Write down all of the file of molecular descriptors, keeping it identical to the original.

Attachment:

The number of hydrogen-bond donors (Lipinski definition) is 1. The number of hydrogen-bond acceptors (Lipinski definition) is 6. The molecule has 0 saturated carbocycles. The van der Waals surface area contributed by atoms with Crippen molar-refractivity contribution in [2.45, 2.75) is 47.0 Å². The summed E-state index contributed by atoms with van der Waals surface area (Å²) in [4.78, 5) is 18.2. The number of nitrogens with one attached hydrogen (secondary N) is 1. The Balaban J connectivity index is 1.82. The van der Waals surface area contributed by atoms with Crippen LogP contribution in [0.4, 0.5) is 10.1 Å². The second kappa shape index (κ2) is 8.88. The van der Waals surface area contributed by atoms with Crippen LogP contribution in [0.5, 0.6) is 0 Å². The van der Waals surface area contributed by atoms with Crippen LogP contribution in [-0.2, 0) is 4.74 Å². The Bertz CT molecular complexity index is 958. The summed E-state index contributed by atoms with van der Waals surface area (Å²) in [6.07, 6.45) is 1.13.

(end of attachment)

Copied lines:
The number of hydrogen-bond donors (Lipinski definition) is 1. The number of hydrogen-bond acceptors (Lipinski definition) is 6. The molecule has 0 saturated carbocycles. The van der Waals surface area contributed by atoms with Crippen molar-refractivity contribution in [2.45, 2.75) is 47.0 Å². The summed E-state index contributed by atoms with van der Waals surface area (Å²) in [4.78, 5) is 18.2. The number of nitrogens with one attached hydrogen (secondary N) is 1. The Balaban J connectivity index is 1.82. The van der Waals surface area contributed by atoms with Crippen LogP contribution in [0.4, 0.5) is 10.1 Å². The second kappa shape index (κ2) is 8.88. The van der Waals surface area contributed by atoms with Crippen LogP contribution in [0.5, 0.6) is 0 Å². The van der Waals surface area contributed by atoms with Crippen LogP contribution in [-0.2, 0) is 4.74 Å². The Bertz CT molecular complexity index is 958. The summed E-state index contributed by atoms with van der Waals surface area (Å²) in [6.07, 6.45) is 1.13.